pelecinid wasp

(Pelecinus polyturator)

               
Conservation Status

IUCN Red List

not yet assessed

pelecinid wasp

NatureServe

not listed

Minnesota

not listed

Occurrence

Common

Flight/Season

July to August

Habitat

Deciduous forests

Size

Male: ½ to or 1 long

Female: 2 to 2 long


Identification

This is a black, shiny, vespoid wasp.

Females can reproduce without fertilization, and males of this species are rare. Males are ½ to or 1 long. The posterior end of the abdomen is club-shaped.

The females are 2 to 2 long, relatively common, and distinctive. The abdomen is long and slender. It has six segments and is five times the length of the rest of the body.

The hindwings of both sexes are the length of the forewings.

 
Similar
Species

No similar species


Larval Hosts

June beetle (Phyllophaga) grubs

 
Adult Food

Nectar

 
Life Cycle

The female thrusts its ovipositor into the soil to detect beetle grubs. It lays a single egg on each. The wasp larva burrows into and feeds on the grub. It overwinters in the soil.

 
Behavior

 


Distribution Distribution Map  

Sources: 7, 24.


Comments

This species is the only member of the family Pelecinidae that occurs in North America north of Mexico.


Taxonomy

Order:

Hymenoptera (ants, bees, wasps, and sawflies)

 

Suborder:

Apocrita (wasps, ants and bees)

 

Superfamily:

Proctotrupoidea (vespoid wasps)

 

Family:

Pelecinidae (pelecinids)

 
Synonyms

 

 
Common
Names

American pelecinid

pelecinid wasp


 

 

 

 

 

Glossary

Ovipositor

A long needle-like tube on the abdomens of some female insects, used to inject eggs into soil or plant stems.

       

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Brian Johnson


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  Pelecinid Wasp
DianesDigitals
 
  Pelecinid Wasp  
 
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Other Videos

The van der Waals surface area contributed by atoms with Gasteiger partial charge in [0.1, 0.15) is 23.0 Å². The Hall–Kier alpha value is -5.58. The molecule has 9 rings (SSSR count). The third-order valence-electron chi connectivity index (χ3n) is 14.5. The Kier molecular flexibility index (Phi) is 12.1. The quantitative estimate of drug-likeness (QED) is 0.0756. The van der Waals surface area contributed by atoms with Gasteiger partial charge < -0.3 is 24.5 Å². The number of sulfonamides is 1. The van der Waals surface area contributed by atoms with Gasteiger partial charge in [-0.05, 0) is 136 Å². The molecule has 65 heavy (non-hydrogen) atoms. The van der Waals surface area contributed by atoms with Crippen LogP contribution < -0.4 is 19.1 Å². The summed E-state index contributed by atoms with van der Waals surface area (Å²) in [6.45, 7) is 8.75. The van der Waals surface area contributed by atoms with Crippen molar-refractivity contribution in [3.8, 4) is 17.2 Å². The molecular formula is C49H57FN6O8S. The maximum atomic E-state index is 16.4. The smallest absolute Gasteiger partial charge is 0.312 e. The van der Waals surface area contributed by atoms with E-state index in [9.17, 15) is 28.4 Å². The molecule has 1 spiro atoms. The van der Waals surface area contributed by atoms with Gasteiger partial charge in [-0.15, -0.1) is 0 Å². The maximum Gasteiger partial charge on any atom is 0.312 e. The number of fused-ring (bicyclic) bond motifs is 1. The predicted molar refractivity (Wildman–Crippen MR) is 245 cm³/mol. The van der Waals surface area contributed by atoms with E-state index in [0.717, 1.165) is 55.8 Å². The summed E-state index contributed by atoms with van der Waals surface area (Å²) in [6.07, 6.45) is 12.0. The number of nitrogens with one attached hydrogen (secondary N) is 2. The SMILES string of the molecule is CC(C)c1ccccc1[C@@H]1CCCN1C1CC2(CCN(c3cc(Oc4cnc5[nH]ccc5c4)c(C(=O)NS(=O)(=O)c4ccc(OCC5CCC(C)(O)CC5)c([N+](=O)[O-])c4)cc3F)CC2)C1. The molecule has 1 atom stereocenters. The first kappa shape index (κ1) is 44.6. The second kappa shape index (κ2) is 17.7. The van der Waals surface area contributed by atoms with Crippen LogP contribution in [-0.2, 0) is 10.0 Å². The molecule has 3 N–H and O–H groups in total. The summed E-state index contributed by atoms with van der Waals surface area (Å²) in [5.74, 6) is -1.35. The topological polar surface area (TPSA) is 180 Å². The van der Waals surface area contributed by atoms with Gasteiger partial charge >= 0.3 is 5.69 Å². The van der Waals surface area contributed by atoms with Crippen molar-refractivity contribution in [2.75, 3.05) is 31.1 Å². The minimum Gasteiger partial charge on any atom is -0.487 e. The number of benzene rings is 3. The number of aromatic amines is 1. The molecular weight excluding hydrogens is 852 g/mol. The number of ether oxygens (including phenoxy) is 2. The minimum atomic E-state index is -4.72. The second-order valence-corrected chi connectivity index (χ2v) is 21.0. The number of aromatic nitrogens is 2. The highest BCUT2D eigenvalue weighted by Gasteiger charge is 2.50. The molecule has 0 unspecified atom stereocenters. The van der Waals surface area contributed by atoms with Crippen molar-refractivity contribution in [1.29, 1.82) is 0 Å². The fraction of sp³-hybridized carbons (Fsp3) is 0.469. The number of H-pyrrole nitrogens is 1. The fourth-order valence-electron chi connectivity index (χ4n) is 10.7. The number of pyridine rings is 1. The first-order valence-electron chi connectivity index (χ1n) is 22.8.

American Pelecinid Wasp (Pelecinidae: Pelecinus polyturator) Female on Table
Carl Barrentine
 
   
 
About

Uploaded on Jul 20, 2010

Photographed at the Turtle River State Park, North Dakota (20 July 2010).

 
     
  Pelecinid Wasp? (Pelecinidae: Pelecinus polyturator?) Resting Male?
Carl Barrentine
 
   
 
About

Uploaded on Aug 27, 2011

Photographed at the Turtle River State Park, North Dakota (27 August 2011). Thank you to John and Jane Balaban (@Bugguide.net) for suggesting the identity of this specimen.

 
     
  American Pelecinid Wasp (Pelecinidae: Pelecinus polyturator) Female Grooming
Carl Barrentine
 
   
 
About

Uploaded on Jul 23, 2010

Photographed at Icelandic State Park, North Dakota (23 July 2010). This was but one of perhaps two dozen females that I observed in an hour-long walk over the mowed lawns beneath the park's canopy of an Oak, Elm, Ash, and Boxelder trees.

 
     
  Pelecinid Wasp (Pelecinidae: Pelecinus polyturator) Feeding on Leaf Surface
Carl Barrentine
 
   
 
About

Uploaded on Aug 6, 2011

Photographed on the Wisconsin side of the Mississippi River north of Red Wing, Minnesota (04 August 2011).

 
     

 

Camcorder

         

Visitor Sightings

   
Share your sighting of this insect.

TPS
8/7/2015

Location: Saint Paul, MN

I'd never seen or heard of this until late last night when one (female) flew about my bedroom as I was about to go to sleep. Was startled by its appearance after getting a clear view of it with my glasses on.

Had to find out what it was. Have lived in Minnesota my entire life (51 years) and this was a first.


Brian Johnson
8/31/2014

Location: northern St. Louis County, Fairbanks

never seen one before.

 

pelecinid wasp


The Novaks
8/25/2013

Just found your site when trying to identify an insect we have never seen before. We found photos and made a positive ID - the bug we found is the female Pelecinid Wasp.

We noticed that there were only three areas listed where this insect has been found in Minnesota. We found the insect in St. Louis County in the Side Lake area, more specifically, at Perch Lake. Just thought you might like to know about where we found the insect.


Joshua D. Haglund
8/9/2012

Hello MinnesotaSeason.com!!

I killed 3 female pelecinid wasps in Pennington County,
Thief River Falls, MN

... if you want to update your locations spotted.

One crawled at me fast, like a scorpion about to attack...
Good thing they don't fly very fast.

This is the first time I've seen them. I had to figure out what they were.

Thanks for the site


     
     
 

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